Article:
One of the most consequential aspects of demographics as they relate to the economy is a phenomenon known as the “demographic dividend,” which refers to the boost to economic growth that occurs when a decline in total fertility, and subsequent entry of women into the work force, increases the number of workers (and thus decreases the number of dependents) relative to the total population. The demographic dividend has contributed to some of the greatest success stories of the twentieth century, and countries’ ability to understand and capture this dividend will continue to shape their economic prospects well into the future. Continue reading at Foreign Affairs >>>

Should Children Vote?

The rising cost of entitlements will test inter-generational harmony.img_6331

In the week following the Brexit vote, a recurrent complaint from the losing side was that a majority of older people voted to leave while a majority of younger people voted to remain. In the eyes of the complainers, this rendered the leave outcome less legitimate because younger people have more years of life ahead of them and therefore would allegedly suffer more than old people from a decision to leave the European Union. So much for the wisdom of old age knowing what is best. And so much for the principle of one person one vote, regardless of age, gender or race or whatever.

Instead of disenfranchising a group of older voters, we may consider allowing children some representation in our voting system. In the United States, the voting age is 18 which means that there are approximately 74 million US citizens aged under 18 who do not have the right to vote. That is a sizable 23% of the entire population who will all be adults by 2034 and who may not in the future take kindly to the long-duration budget commitments that were made in their absence. Read more

The Bridge from Laissez-Faire to Socialism

Cronyism remains unchecked in the world’s largest economy.

We might object to the phrase crony capitalism for two reasons:

First, because cronyism is in some ways the antithesis of capitalism. The freedom to compete and the freedom to fail that are central tenets of capitalism are severely compromised by cronyism when in the former case powerful politicians intervene to shield their friends in business and finance from competition, and in the latter intervene again to save them from bankruptcy or occasionally from criminal prosecution. Of course, these friends in turn are no disloyal slouches and they later show themselves to be supremely appreciative by underwriting, financially and otherwise, those same politicians who had all but guaranteed their continued dominance in normal times and their survival against bad odds in times of distress. Read more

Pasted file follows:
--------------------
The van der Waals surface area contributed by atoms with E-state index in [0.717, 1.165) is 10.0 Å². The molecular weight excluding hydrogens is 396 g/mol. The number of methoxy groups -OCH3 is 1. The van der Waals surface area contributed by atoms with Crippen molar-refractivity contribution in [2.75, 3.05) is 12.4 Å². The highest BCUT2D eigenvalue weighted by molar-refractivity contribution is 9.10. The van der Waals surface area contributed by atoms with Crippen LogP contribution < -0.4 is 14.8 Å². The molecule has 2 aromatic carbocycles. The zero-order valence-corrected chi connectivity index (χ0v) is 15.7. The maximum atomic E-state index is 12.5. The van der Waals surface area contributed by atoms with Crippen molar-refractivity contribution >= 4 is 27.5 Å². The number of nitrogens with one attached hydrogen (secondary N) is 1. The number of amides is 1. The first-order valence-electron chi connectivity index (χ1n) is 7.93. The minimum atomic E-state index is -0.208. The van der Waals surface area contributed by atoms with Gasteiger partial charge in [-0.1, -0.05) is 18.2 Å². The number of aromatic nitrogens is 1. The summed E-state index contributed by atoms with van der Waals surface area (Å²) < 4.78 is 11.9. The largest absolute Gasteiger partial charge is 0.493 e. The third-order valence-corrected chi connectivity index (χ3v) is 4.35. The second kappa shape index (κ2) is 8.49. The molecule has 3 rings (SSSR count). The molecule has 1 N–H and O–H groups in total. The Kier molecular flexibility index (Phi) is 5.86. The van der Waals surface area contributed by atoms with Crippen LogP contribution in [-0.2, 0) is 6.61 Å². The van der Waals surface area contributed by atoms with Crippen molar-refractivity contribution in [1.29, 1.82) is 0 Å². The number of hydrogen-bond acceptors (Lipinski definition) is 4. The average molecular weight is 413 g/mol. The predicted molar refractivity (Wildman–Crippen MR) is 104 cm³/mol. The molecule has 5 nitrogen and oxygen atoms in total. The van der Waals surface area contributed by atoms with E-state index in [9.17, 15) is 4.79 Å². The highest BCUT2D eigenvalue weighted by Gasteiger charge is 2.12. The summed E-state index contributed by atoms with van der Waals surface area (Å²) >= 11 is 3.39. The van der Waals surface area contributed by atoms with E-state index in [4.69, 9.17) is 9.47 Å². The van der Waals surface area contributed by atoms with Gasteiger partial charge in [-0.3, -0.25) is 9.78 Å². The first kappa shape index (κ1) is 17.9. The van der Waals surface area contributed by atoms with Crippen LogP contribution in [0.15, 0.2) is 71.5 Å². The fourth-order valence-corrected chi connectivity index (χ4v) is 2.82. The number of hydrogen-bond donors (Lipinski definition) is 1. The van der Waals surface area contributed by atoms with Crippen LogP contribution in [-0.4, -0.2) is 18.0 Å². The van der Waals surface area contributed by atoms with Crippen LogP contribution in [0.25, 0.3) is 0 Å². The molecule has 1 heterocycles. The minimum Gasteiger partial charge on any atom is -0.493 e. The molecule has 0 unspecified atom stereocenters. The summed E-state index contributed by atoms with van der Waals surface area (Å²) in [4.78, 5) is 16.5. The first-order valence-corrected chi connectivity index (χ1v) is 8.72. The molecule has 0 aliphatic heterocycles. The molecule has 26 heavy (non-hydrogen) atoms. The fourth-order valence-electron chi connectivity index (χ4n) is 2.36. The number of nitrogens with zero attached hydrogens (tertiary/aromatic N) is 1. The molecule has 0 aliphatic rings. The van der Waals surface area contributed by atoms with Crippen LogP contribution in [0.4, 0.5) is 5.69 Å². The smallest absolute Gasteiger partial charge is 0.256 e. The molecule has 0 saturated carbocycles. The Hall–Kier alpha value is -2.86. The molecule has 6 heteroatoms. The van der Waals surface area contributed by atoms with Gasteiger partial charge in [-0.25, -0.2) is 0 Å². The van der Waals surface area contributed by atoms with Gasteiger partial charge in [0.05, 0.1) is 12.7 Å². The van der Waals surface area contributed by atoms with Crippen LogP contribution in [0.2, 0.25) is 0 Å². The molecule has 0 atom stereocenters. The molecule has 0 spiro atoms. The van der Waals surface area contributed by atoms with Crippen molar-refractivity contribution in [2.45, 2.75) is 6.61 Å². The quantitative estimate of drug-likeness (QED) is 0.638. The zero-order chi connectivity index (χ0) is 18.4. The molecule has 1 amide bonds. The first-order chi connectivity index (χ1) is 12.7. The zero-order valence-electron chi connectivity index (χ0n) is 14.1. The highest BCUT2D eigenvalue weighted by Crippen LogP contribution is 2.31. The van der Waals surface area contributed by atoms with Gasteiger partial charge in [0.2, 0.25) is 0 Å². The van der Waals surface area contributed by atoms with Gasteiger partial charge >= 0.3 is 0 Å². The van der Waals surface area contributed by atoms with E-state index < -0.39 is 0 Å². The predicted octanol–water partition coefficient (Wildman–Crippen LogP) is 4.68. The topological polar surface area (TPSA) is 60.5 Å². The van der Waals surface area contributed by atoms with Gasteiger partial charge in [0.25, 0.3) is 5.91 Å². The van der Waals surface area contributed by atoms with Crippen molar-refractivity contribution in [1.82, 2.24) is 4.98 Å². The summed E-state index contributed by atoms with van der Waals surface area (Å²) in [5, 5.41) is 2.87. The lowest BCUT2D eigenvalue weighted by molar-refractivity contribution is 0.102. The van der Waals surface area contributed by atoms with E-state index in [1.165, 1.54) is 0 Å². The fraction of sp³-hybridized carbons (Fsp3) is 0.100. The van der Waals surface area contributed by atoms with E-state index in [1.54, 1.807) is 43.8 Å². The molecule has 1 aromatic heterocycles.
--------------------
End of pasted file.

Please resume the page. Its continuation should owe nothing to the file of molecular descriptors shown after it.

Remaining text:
America Without Immigration 2015-50

Be careful what you wish for, if that is what you wish for.

Except for the oil shocks of the 1970s and a few other recessionary years, the US economy has generally been strong in the postwar era since 1945. Huge advances in technology and trade, a favorable business environment and strong demographics combined to create tens of trillions of dollars of new wealth in the US and around the world.

The demographic component played an important supporting role. During the baby boom years, the number of Americans grew at an average annualized rate of 1.6% (see chart). In subsequent years starting in the mid 1960s, this growth faded to about 1% where it remained until 2007-08. Since then, it has fallen to 0.7% and, on current UN projections, it will continue to fall through 2050 when it may dip under 0.4%. Read more